While stumping in Kansas on Friday, Democratic Socialist Alexandria Ocasio-Cortez, who is running for Congress in New York, seemingly equated voting for Democrats with abolishing slavery.
Ocasio-Cortez was there with Sen. Bernie Sanders (I-Vt.) to stump for Democrat James Thompson, who is facing a tough congressional election against Rep. Ron Estes (R).
What did Ocasio-Cortez say?
She related to the audience by explaining what she learned when she was assigned a class project on Kansas in elementary school. She explained:
I learned that Kansas was founded in a struggle over the conscience of this nation. It was when we were deciding who we wanted to be as a country. It was when we were deciding who we wanted to be with the Kansas-Nebraska Act. The people who were…leading this nation said, ‘You decide’ to the people. ‘You decide: Are we going to be a slave state or are we going to be a free state?’ And it was in 1861 that the people of Kansas decided that we were going to be a free nation.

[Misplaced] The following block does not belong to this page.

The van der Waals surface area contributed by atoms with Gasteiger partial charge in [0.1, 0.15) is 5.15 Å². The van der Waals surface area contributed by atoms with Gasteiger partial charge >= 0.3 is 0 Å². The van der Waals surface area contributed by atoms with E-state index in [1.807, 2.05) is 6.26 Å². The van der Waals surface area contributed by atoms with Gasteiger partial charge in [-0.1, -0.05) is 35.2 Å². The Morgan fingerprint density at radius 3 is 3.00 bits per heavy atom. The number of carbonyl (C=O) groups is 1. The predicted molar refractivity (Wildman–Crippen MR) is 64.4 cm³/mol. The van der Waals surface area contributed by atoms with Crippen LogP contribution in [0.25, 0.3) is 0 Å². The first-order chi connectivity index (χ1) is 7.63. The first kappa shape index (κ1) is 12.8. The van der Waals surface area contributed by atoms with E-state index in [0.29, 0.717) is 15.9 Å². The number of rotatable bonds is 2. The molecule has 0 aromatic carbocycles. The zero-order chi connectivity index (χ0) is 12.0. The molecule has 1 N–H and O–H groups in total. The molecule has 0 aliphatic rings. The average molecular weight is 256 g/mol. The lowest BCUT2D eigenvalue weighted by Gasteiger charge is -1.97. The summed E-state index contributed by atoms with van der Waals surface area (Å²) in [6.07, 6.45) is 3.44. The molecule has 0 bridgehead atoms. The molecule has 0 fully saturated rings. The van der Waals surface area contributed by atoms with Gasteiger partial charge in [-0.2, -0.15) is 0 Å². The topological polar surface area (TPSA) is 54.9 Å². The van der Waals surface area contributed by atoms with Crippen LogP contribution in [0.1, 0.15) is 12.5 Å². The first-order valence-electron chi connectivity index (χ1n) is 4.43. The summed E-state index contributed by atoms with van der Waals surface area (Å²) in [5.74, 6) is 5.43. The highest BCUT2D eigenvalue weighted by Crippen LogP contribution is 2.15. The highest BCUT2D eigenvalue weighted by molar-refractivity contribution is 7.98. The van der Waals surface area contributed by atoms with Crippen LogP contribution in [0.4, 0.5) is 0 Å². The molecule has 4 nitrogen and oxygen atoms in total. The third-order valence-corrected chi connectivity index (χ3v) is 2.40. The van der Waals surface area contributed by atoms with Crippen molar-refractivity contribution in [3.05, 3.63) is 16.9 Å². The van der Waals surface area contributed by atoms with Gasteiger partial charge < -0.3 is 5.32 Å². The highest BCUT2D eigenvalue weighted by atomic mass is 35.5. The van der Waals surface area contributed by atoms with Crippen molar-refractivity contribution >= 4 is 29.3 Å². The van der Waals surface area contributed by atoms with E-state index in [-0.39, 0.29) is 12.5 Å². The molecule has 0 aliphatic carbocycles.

Back then, the people of Kansas were the tipping point for the future of this nation, and today, they are again. … But what this moment requires of us, just as it was in 1861, what this moment requires of us is for everyday people to do more than they have ever done before to reclaim the soul of this nation.
The Kansas-Nebraska Act of 1854, introduced by then-Sen. Stephen Douglas (D-Ill.), sought to organize the Nebraska territory for the benefit of a transcontinental railroad. To gain the support of southern lawmakers, Douglas proposed creating two states — Kansas and Nebraska — allowing those who live in the territories to decide if they wanted their state to allow slavery or be free; the principle is known as “popular sovereignty.”
Kansas was eventually flooded with pro-slavery and anti-slavery interests, leading to a period of civil war known as “Bleeding Kansas.” After years of strife, Kansas was admitted to the Union as a free state in January 1861, less than 3 months before the start of the Civil War.
Nebraska gained statehood in March 1867, nearly 2 years after the end of the Civil War and more than 1 year after the 13th Amendment, which abolished slavery, was ratified to the Constitution.
What else did she say?
Of course, Ocasio-Cortez lauded “Medicare for all,” free university education for every American child, and a universal income.
“This is the defining moment, not for the state of Kansas, but for the nation,” she said.